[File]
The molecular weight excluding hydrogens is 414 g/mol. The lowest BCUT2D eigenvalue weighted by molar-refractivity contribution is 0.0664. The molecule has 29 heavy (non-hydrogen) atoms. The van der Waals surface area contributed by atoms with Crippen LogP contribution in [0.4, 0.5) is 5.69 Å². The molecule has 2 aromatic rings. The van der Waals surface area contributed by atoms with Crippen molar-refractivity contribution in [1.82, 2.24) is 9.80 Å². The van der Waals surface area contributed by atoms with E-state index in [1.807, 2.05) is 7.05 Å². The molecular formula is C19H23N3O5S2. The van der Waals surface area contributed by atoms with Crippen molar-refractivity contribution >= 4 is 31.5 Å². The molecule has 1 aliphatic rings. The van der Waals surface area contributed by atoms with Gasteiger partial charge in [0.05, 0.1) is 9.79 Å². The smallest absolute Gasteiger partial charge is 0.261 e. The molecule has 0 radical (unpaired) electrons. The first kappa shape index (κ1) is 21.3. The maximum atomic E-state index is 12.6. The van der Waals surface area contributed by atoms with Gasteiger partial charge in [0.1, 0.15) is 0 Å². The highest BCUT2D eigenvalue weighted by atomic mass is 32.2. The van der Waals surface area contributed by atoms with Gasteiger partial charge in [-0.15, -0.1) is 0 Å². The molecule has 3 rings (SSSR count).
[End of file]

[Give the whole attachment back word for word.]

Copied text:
The molecular weight excluding hydrogens is 414 g/mol. The lowest BCUT2D eigenvalue weighted by molar-refractivity contribution is 0.0664. The molecule has 29 heavy (non-hydrogen) atoms. The van der Waals surface area contributed by atoms with Crippen LogP contribution in [0.4, 0.5) is 5.69 Å². The molecule has 2 aromatic rings. The van der Waals surface area contributed by atoms with Crippen molar-refractivity contribution in [1.82, 2.24) is 9.80 Å². The van der Waals surface area contributed by atoms with E-state index in [1.807, 2.05) is 7.05 Å². The molecular formula is C19H23N3O5S2. The van der Waals surface area contributed by atoms with Crippen molar-refractivity contribution >= 4 is 31.5 Å². The molecule has 1 aliphatic rings. The van der Waals surface area contributed by atoms with Gasteiger partial charge in [0.05, 0.1) is 9.79 Å². The smallest absolute Gasteiger partial charge is 0.261 e. The molecule has 0 radical (unpaired) electrons. The first kappa shape index (κ1) is 21.3. The maximum atomic E-state index is 12.6. The van der Waals surface area contributed by atoms with Gasteiger partial charge in [0.1, 0.15) is 0 Å². The highest BCUT2D eigenvalue weighted by atomic mass is 32.2. The van der Waals surface area contributed by atoms with Gasteiger partial charge in [-0.15, -0.1) is 0 Å². The molecule has 3 rings (SSSR count).